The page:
Thematic data management services

FinBIF provides customised data management systems for some stakeholder organisations. The national hub on IAS (, where information is provided and sightings can be reported, is governed by the state administration but built and maintained by FinBIF. It is integrated into FinBIF’s IT architecture and uses the same core data (e.g., taxonomy), although the hub itself has an independent design. FinBIF has also created a service for authorities and commissioned actors where information on IAS sites can be entered, and eradication actions and their results reported as part of EU reporting obligations.

Special functionalities were built in FinBIF to provide the latest national Red Listing20 with a data management platform enabling the evaluations and storing the information for subsequent retrieval and reporting21. FinBIF also built a public portal for browsing the information (

Educational applications

FinBIF is integrated with the e-learning environment for species identification ‘Pinkka’ of the University of Helsinki ( The services use the same taxonomy and feed content (textual information, images) into each other reciprocally. Additionally, primary schools have been encouraged to create digital herbaria and other species collections through a tailored service at FinBIF.

Data re-usability and usage support

Registered users will obtain a citable, unique HTTP-URI identifier22,23 for a downloaded data batch. The identifier is persistent and always resolves back to the original data and filtering criteria. Digital Object Identifiers ( will also be provided in the near future.

‘Dashboard’ and ‘e-Lab’ are commonly used terms for functionalities that make it easier for users to understand the nature and composition of the data distributed, and to analyse them either online or after download. FinBIF provides a dashboard that factors the data by dataset, taxonomic group, and time and type of observation. E-Lab services are also within the scope of FinBIF, one example being an R programming language interface to the FinBIF application programming interface (API)24.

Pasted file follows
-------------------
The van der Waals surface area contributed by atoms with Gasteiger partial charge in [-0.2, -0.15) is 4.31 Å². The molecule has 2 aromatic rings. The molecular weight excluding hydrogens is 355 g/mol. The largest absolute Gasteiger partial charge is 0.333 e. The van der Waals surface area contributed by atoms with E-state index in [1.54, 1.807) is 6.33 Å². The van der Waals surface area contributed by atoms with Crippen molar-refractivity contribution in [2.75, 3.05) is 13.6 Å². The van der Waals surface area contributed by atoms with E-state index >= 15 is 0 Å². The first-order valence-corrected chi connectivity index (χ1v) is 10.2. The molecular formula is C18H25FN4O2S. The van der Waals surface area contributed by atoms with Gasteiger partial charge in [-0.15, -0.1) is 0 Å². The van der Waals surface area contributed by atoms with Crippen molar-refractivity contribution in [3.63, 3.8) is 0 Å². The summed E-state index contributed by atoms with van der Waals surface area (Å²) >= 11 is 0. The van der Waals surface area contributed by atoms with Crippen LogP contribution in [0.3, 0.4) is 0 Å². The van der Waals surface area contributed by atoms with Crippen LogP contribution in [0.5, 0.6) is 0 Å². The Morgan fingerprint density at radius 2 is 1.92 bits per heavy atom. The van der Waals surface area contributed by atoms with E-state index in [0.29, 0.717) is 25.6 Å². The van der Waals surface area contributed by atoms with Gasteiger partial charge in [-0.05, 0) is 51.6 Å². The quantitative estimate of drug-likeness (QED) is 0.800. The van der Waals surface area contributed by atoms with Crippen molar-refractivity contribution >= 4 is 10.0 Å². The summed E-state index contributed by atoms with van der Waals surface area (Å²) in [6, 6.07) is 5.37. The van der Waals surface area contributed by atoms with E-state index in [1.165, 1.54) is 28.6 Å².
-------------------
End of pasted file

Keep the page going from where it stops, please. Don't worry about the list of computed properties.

User uptake of FinBIF

In its first full operational year (2017), FinBIF attracted almost 175,000 new users and > 300,000 use sessions; 1,900 users registered to be able to down- or upload data (Fig. 3a). Downloads summed to 839 data batches containing > 34 million data points (Fig. 3b). After an initial lag phase, overall usage increased rapidly in the spring and summer months after which the growth decelerated. This pattern was repeated in 2018. In 2019, general usage grew steadily, but the growth in registered users accelerated and continued to show the seasonal pattern. Use sessions have increased faster than overall user numbers, indicating an increase in returning visitors. The rapid increase in registered users indicates the same; their number reached 7,000 before the end of 2019. Data downloading has increased more steadily at a slowly decreasing rate. The number of downloaded data points show an uneven growth due to great variation in the size of data batches. By the end of 2019, just over 100 × 106 data points had been downloaded in total.

Fig. 3
figure 3

Use of FinBIF in 01/2017–12/2019 (the first three operational years) (a). Cumulative monthly number of new users and use sessions (left Y-axis) and registered users (right Y-axis) (b). Cumulative monthly number of data download events (right Y-axes) and total number of downloaded data points (left Y-axis).

The background of the registered users of FinBIF varies, although the majority of the registrations come from private e-mail addresses. An institutional domain does not prove that the use is professional, or vice-versa, but the indication is that FinBIF attracts considerable interest from all sectors of society (Table 2).

Table 2 FinBIF’s registered users by category according to the domain of the e-mail address used for registration (12/2019). FinBIF is an open service and has had c. 450,000 users in total, but registration is required for entering data into FinBIF’s systems and for downloading of HTTP-URI-citable data batches.